[00:03:04] ANNA: And it acts as a cofactor for this, this enzyme called tyranase, and that's critical for the synthesis of this melanin. And so if you don't have enough copper, what happens is the coat just doesn't get in. It's that nice, dark, shiny, rich, vibrant color. So that's really important. Uh, genetics as well. Some dogs actually a bit predisposed to have their black fur turn a bit, you know, red with age, health issues, things like hyperthyroidism or hormonal imbalances actually can affect both the dog's coat color, but also quality as well, and you tend to get a lot of other dermatological issues along with that as well, and saliva and tears.

[00:03:48] ANNA: Pet owners are aware of this, and dogs that frequently lick certain areas of their body all have excessive tears. They can develop these reddish stains when you, their fur, you don't really see it so [00:04:00] much in the dark dogs. You see it more in the white dogs, and this is due to, yeah, and this is due to the compounds in, special compounds in those saliva and tears that actually oxidize and change color on exposure to light.

[00:04:13] ANNA: So that's what it is. And again, I'm afraid age, a thing that you, you and I starting to learn a little bit about, I suppose. And, uh, as dogs age, you know, like us, their colours, their coat colour does start to change. And, you

[00:04:28] AMANDA: know,

[00:04:29] ANNA: that's just part of getting older.

[00:04:31] AMANDA: Yes. Well, On that note, we'll, we'll leave that one there.

[00:04:35] AMANDA: It's super interesting though, that you mentioned that about the sun exposure. So I guess that's a little bit like why my, well, when previously naturally blonde, it used to turn that kind of bottle yellow sort of colour in summer. I guess that's a bit the same kind of thing. Yeah, it probably is

[00:04:53] ANNA: actually, I don't know, I tend to go, uh, a little bit, uh, lighter in summer.

[00:04:59] ANNA: Not bad. [00:05:00] Well, yeah, quite possibly, quite possibly, certainly, you know, you go that muddy, slightly muddier color if you're, if you've got slightly darker hair. Uh, and my one actually, it can actually bleach the, bleach the color out of my, uh, little logotic quite actually well, unfortunately.

[00:05:19] AMANDA: Well, I'll be interested to, talk more about the kind of saliva and red staining around the eyes because we've actually had some feedback from some pet parents whose dogs have that issue that when they've been on our hypoallergenic balancer or the skin chews that actually that reddish staining around the eyes clears up.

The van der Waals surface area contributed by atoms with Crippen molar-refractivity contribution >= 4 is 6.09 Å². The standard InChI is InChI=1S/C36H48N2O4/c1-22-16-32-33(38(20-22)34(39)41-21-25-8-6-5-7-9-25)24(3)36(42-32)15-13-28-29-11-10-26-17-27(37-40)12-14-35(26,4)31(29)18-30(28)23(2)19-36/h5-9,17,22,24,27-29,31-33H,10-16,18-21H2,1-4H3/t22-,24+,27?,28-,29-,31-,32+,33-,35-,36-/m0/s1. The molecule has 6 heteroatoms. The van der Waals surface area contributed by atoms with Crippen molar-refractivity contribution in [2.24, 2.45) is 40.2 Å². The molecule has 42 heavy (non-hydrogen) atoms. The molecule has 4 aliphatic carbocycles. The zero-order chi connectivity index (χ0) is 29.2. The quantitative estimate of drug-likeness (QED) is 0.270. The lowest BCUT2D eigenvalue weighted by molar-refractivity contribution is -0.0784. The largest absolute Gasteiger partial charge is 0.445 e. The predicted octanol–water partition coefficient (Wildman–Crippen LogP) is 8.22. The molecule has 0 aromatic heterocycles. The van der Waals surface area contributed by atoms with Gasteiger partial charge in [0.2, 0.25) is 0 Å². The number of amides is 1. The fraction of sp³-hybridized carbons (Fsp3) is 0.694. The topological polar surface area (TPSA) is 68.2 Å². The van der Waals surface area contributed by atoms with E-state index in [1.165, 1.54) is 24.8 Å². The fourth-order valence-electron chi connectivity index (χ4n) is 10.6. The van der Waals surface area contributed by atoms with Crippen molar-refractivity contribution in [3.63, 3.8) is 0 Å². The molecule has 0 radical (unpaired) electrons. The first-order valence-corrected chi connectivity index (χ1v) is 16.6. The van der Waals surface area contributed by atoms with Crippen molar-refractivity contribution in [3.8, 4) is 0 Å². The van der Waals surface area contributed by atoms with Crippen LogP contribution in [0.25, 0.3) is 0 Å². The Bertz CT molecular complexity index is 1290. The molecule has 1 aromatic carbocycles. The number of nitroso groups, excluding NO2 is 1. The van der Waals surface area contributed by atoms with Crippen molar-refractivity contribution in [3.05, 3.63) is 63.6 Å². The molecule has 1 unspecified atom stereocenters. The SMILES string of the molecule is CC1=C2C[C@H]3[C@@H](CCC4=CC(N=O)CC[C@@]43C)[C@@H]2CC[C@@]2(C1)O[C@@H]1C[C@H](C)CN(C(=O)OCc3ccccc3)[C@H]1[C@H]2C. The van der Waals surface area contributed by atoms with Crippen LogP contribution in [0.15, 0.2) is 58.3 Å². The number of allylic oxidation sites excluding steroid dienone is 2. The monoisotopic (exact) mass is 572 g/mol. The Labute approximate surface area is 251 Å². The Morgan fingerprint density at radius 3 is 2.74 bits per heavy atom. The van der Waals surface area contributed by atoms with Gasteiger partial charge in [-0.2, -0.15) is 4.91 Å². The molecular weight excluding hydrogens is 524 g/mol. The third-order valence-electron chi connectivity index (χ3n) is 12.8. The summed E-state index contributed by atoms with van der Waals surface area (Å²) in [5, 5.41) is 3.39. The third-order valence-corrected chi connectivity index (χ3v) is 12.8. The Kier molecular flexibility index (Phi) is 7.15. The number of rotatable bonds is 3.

[00:05:42] AMANDA: So. You never know as we talk about itchy skin and the gut skin link, which we're about to do in just a moment, uh, you never know what might come out there in relation to why that might be working. Uh, so without further ado, let's move on to itchy skin. It's something [00:06:00] that's super frustrating as a pet parent.

[00:06:02] AMANDA: Like you really feel for your dogs when you see them doing all manner of things, but what will you be noticing? If your dog has got, I mean, yes, there's scratching, but what are the other kinds of symptoms that manifest for dogs if they've got a, a sort of itchy skin or pruritus problem?

[00:06:19] ANNA: Well, the itching is the most common, but scratching.

[00:06:23] ANNA: Licking, rubbing, sometimes you'll see your dog kind of roll over and just kind of scuff their back against the, you know, carpet a lot. You'll start, if they do it often enough to cause damage to the skin, you'll start seeing ulcers and reddish things. But Sometimes little postules or pustules when it gets really bad.

[00:06:43] ANNA: Um, the skin itself. Um, when a dog has itchy skin or puritus, often the skin actually itself is quite dry and flaky. So you will sometimes see that. Um, but a whole host of other things. And. It's really [00:07:00] uncomfortable for them. Sometimes also you'll see itchy ears as well and itchy pores. So it's not just the skin.

[00:07:07] ANNA: It's, uh, everything can be itchy for dermatitis in particular. Then we're really talking about. You know, the skin and the skin underlying the coat and that one was actually happening there is the pet starting to, is reacting, if you like, to a foreign invader or an antigen. And when it sees or sees this antigen, if you like the bad guys, it releases antibodies, which like superheroes, if you watch Marvel and inflammatory compounds, which I suppose like the, Wow.

[00:07:41] ANNA: I suppose like, like the artillery, maybe. Anyway, it does this in an effort to cure itself. And this is, it's these inflammatory compounds that are actually. causing this itch. So that's what actually dermatitis and itchy skin actually is. And then in terms of the common [00:08:00] causes, which I'm sure you're going to ask me next, allergies.